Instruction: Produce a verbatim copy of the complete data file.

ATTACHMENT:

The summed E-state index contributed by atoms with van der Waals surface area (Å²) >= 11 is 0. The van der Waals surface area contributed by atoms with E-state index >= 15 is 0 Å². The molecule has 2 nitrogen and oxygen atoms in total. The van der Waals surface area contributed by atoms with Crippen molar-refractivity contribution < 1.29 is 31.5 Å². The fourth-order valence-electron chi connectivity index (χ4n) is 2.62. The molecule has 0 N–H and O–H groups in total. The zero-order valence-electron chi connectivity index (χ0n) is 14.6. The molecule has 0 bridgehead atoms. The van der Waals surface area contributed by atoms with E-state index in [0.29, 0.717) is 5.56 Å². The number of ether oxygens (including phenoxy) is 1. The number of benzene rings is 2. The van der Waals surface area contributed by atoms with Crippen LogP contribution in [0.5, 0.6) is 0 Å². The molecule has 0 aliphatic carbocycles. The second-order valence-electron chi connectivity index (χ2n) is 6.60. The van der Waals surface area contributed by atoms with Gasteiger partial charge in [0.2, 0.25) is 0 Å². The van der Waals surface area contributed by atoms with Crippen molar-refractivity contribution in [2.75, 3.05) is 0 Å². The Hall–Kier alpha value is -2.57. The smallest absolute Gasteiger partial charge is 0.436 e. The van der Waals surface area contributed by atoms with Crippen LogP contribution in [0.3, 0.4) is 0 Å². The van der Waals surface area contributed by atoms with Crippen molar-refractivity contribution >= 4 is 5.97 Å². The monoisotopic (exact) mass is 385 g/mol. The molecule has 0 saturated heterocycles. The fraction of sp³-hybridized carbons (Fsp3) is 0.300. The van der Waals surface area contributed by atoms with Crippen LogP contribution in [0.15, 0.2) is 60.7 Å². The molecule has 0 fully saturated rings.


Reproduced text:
The summed E-state index contributed by atoms with van der Waals surface area (Å²) >= 11 is 0. The van der Waals surface area contributed by atoms with E-state index >= 15 is 0 Å². The molecule has 2 nitrogen and oxygen atoms in total. The van der Waals surface area contributed by atoms with Crippen molar-refractivity contribution < 1.29 is 31.5 Å². The fourth-order valence-electron chi connectivity index (χ4n) is 2.62. The molecule has 0 N–H and O–H groups in total. The zero-order valence-electron chi connectivity index (χ0n) is 14.6. The molecule has 0 bridgehead atoms. The van der Waals surface area contributed by atoms with E-state index in [0.29, 0.717) is 5.56 Å². The number of ether oxygens (including phenoxy) is 1. The number of benzene rings is 2. The van der Waals surface area contributed by atoms with Crippen LogP contribution in [0.5, 0.6) is 0 Å². The molecule has 0 aliphatic carbocycles. The second-order valence-electron chi connectivity index (χ2n) is 6.60. The van der Waals surface area contributed by atoms with Gasteiger partial charge in [0.2, 0.25) is 0 Å². The van der Waals surface area contributed by atoms with Crippen molar-refractivity contribution in [2.75, 3.05) is 0 Å². The Hall–Kier alpha value is -2.57. The smallest absolute Gasteiger partial charge is 0.436 e. The van der Waals surface area contributed by atoms with Crippen LogP contribution in [0.3, 0.4) is 0 Å². The van der Waals surface area contributed by atoms with Crippen molar-refractivity contribution >= 4 is 5.97 Å². The monoisotopic (exact) mass is 385 g/mol. The molecule has 0 saturated heterocycles. The fraction of sp³-hybridized carbons (Fsp3) is 0.300. The van der Waals surface area contributed by atoms with Crippen LogP contribution in [0.15, 0.2) is 60.7 Å². The molecule has 0 fully saturated rings.